Oscar Wilde once wrote that “Everything popular is wrong.” He was describing our natural tendency to find comfort with well-established people and widespread ideas. Regulators, faced with the opportunity to open markets to alternative choices, hear a chorus of respected voices resistant to change. The SEC took until the year 2000 to repeal Rule 390—the rule that gave the New York Stock Exchange a monopoly in trading Blue Chip securities. The principles of open, transparent and connected public markets prevailed.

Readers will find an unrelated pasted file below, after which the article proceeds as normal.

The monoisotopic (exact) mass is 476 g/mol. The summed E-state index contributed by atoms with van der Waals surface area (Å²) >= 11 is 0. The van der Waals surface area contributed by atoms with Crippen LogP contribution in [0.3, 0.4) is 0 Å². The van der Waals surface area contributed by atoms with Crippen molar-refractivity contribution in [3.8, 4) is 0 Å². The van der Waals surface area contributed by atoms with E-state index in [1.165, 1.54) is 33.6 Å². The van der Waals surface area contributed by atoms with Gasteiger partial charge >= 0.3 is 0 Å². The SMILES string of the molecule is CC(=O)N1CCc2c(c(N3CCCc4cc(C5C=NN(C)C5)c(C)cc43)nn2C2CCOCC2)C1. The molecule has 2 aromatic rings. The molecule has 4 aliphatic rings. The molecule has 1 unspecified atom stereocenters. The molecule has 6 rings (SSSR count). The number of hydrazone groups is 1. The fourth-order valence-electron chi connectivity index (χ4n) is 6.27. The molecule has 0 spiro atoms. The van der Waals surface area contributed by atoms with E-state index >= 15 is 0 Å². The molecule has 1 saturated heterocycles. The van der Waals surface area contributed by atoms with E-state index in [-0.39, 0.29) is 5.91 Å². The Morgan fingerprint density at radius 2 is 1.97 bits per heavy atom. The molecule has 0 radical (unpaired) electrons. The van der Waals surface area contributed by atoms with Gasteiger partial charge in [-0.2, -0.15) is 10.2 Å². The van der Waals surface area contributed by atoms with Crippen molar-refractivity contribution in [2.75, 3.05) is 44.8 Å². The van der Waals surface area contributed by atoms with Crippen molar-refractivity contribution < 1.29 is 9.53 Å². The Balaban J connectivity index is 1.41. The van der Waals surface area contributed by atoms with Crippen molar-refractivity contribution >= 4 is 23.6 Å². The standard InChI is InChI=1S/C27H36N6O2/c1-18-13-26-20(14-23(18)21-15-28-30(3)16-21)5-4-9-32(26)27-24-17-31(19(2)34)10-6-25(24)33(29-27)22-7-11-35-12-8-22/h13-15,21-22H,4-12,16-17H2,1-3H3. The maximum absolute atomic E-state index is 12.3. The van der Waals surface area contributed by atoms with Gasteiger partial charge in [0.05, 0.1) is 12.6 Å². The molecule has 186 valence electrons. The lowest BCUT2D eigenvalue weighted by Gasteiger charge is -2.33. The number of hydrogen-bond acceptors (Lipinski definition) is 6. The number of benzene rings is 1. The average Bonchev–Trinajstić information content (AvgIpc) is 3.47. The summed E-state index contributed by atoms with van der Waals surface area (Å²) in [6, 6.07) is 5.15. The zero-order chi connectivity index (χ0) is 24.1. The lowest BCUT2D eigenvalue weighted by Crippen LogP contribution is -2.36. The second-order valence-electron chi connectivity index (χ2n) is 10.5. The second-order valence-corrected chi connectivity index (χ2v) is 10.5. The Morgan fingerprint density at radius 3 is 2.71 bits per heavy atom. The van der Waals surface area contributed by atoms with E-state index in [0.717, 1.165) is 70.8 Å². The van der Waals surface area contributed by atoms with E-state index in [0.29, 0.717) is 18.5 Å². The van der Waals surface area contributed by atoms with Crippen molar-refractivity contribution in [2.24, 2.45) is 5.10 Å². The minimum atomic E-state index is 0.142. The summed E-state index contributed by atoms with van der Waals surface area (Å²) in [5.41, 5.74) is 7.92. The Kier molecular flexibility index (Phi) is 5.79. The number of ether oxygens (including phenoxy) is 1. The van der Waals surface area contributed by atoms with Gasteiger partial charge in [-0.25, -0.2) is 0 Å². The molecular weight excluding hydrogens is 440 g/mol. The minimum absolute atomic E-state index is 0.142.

We raise this as the old idea underlying Rule 390, centralization of trading, is now being pushed as a popular fix for small company liquidity and capital formation. Of course, individual traders are determined to make trades in many different places, which means government intervention would be required to force stock trading back onto the largest stock exchanges. Rent-seeking regulations are often cloaked in the language of “reform” and the public good.